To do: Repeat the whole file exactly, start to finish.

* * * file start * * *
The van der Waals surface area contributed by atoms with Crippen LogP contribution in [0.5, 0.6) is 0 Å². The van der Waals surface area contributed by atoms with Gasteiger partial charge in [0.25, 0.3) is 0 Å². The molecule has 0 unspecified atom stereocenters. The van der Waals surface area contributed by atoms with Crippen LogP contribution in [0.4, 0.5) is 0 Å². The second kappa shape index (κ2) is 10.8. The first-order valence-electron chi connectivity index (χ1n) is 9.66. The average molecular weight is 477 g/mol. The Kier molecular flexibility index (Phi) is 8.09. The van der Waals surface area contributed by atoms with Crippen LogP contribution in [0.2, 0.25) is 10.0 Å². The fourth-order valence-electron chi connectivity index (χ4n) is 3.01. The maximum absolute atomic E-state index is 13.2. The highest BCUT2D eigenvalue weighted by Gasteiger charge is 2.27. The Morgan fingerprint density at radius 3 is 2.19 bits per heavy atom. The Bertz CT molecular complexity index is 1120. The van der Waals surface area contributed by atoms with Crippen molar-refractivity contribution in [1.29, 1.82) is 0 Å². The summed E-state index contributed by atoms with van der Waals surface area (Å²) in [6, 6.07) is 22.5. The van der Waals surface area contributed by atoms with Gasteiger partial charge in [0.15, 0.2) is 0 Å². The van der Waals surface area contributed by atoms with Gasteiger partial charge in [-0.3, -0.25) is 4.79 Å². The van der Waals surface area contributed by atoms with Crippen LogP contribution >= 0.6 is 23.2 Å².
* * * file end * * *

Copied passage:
The van der Waals surface area contributed by atoms with Crippen LogP contribution in [0.5, 0.6) is 0 Å². The van der Waals surface area contributed by atoms with Gasteiger partial charge in [0.25, 0.3) is 0 Å². The molecule has 0 unspecified atom stereocenters. The van der Waals surface area contributed by atoms with Crippen LogP contribution in [0.4, 0.5) is 0 Å². The second kappa shape index (κ2) is 10.8. The first-order valence-electron chi connectivity index (χ1n) is 9.66. The average molecular weight is 477 g/mol. The Kier molecular flexibility index (Phi) is 8.09. The van der Waals surface area contributed by atoms with Crippen LogP contribution in [0.2, 0.25) is 10.0 Å². The fourth-order valence-electron chi connectivity index (χ4n) is 3.01. The maximum absolute atomic E-state index is 13.2. The highest BCUT2D eigenvalue weighted by Gasteiger charge is 2.27. The Morgan fingerprint density at radius 3 is 2.19 bits per heavy atom. The Bertz CT molecular complexity index is 1120. The van der Waals surface area contributed by atoms with Crippen molar-refractivity contribution in [1.29, 1.82) is 0 Å². The summed E-state index contributed by atoms with van der Waals surface area (Å²) in [6, 6.07) is 22.5. The van der Waals surface area contributed by atoms with Gasteiger partial charge in [0.15, 0.2) is 0 Å². The van der Waals surface area contributed by atoms with Gasteiger partial charge in [-0.3, -0.25) is 4.79 Å². The van der Waals surface area contributed by atoms with Crippen LogP contribution >= 0.6 is 23.2 Å².